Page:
Like an antelope in the headlights.

Black Panther (2018)
(SPOILERS) Like last year’s Wonder Woman, the hype for what it represents has quickly become conflated with Black Panther’s perceived quality. Can 92% and 97% of critics respectively really not be wrong, per Rotten Tomatoes, or are they – Armond White aside – afraid that finding fault in either will make open them to charges of being politically regressive, insufficiently woke or all-round, ever-so-slightly objectionable? As with Wonder Woman, Black Panther’s very existence means something special, but little about the movie itself actually is. Not the acting, not the directing, and definitely not the over-emphatic, laboured screenplay. As such, the picture is a passable two-plus hours’ entertainment, but under-finessed enough that one could easily mistake it for an early entry in the Marvel cycle, rather than arriving when they’re hard-pressed to put a serious foot wrong.

Yeah, keep walking, you lanky prick!

Mute (2018)
(SPOILERS) Duncan Jones was never entirely convincing when talking up his reasons for Mute’s futuristic setting, and now it’s easy to see why. What’s more difficult to discern is his passion for the project in the first place. If the picture’s first hour is torpid in pace and singularly fails to muster interest, the second is more engaging, but that’s more down to the unappetising activities of Paul Rudd and Justin Theroux’s supporting surgeons than the quest undertaken by Alex Skarsgård’s lead. Which isn’t such a compliment, really.

Rejoice! The broken are the more evolved. Rejoice.

Split (2016)
(SPOILERS) M Night Shyamalan went from the toast of twist-based filmmaking to a one-trick pony to the object of abject ridicule in the space of only a couple of pictures: quite a feat. Along the way, I’ve managed to miss several of his pictures, including his last, The Visit, regarded as something of a re-locating of his footing in the low budget horror arena. Split continues that genre readjustment, another Blumhouse production, one that also manages to bridge the gap with the fare that made him famous. But it’s a thematically uneasy film, marrying shlock and serious subject matter in ways that don’t always quite gel.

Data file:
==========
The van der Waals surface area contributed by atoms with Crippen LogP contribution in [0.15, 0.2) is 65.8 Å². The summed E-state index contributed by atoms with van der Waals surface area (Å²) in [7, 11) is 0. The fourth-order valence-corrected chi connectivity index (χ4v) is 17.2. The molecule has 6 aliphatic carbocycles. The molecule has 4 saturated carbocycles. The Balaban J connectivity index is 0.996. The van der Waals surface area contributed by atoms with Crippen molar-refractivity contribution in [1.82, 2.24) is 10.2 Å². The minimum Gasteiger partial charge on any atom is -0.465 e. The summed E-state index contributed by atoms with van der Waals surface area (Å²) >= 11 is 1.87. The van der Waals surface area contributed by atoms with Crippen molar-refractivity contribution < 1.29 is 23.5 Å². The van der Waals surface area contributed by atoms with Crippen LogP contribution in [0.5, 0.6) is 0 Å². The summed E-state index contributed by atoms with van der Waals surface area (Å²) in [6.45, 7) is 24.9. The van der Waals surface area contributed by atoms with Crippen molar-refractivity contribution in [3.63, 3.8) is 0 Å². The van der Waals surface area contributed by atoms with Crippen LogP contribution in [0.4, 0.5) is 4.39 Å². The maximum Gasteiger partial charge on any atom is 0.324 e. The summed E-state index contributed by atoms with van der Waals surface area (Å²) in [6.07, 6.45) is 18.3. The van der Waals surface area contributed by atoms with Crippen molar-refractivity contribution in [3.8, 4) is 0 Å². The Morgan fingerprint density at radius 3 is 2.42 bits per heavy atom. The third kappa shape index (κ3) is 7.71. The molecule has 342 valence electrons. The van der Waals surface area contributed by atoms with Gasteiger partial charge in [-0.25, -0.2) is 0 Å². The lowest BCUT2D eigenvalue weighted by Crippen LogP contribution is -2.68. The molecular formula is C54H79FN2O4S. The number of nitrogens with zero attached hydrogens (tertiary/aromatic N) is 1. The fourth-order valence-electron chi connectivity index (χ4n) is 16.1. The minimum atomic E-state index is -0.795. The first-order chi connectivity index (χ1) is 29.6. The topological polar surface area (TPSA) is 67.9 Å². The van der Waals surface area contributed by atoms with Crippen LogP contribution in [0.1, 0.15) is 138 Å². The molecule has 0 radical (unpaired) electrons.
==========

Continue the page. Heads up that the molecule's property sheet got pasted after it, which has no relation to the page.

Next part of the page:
Shyamalan has seized on a horror staple – nubile teenage girls in peril, prey to a psychotic antagonist – and, no doubt with the best intentions, attempted to warp it. But, in so doing, he has dragged in themes and threads from other, more meritable fare, with the consequence that, in the end, the conflicting positions rather subvert his attempts at subversion…

You’re never the same man twice.

The Man Who Haunted Himself (1970)
(SPOILERS) Roger Moore playing dual roles? It sounds like an unintentionally amusing prospect for audiences accustomed to the actor’s “Raise an eyebrow” method of acting. Consequently, this post-Saint pre-Bond role (in which he does offer some notable eyebrow acting) is more of a curiosity for the quality of Sir Rog’s performance than the out-there premise that can’t quite sustain the picture’s running time. It is telling that the same story was adapted for an episode of Alfred Hitchcock Presents 15 years earlier, since the uncanny idea at its core feels like a much better fit for a trim 50 minute anthology series.

Basil Dearden directs, and co-adapted the screenplay from Anthony Armstrong’s novel The Strange Case of Mr Pelham. Dearden started out with Ealing, helming several Will Hay pictures and a segment of Dead of Night (one might imagine a shortened version of this tale ending up there, or in any of the portmanteau horrors that arrived in the year…

You think I contaminated myself, you think I did that?

Silkwood (1983)
Mike Nichol’s film about union activist Karen Silkwood, who died under suspicious circumstances in a car accident in 1974, remains a powerful piece of work; even more so in the wake of Fukushima. If we transpose the microcosm of employees of a nuclear plant, who would rather look the other way in favour of a pay cheque, to the macrocosm of a world dependent on an energy source that could spell our destruction (just don’t think about it and, if you do, be reassured by the pronouncements of “experts” on how safe it all is; and if that doesn’t persuade you be under no illusion that we need this power now, future generations be damned!) it is just as relevant.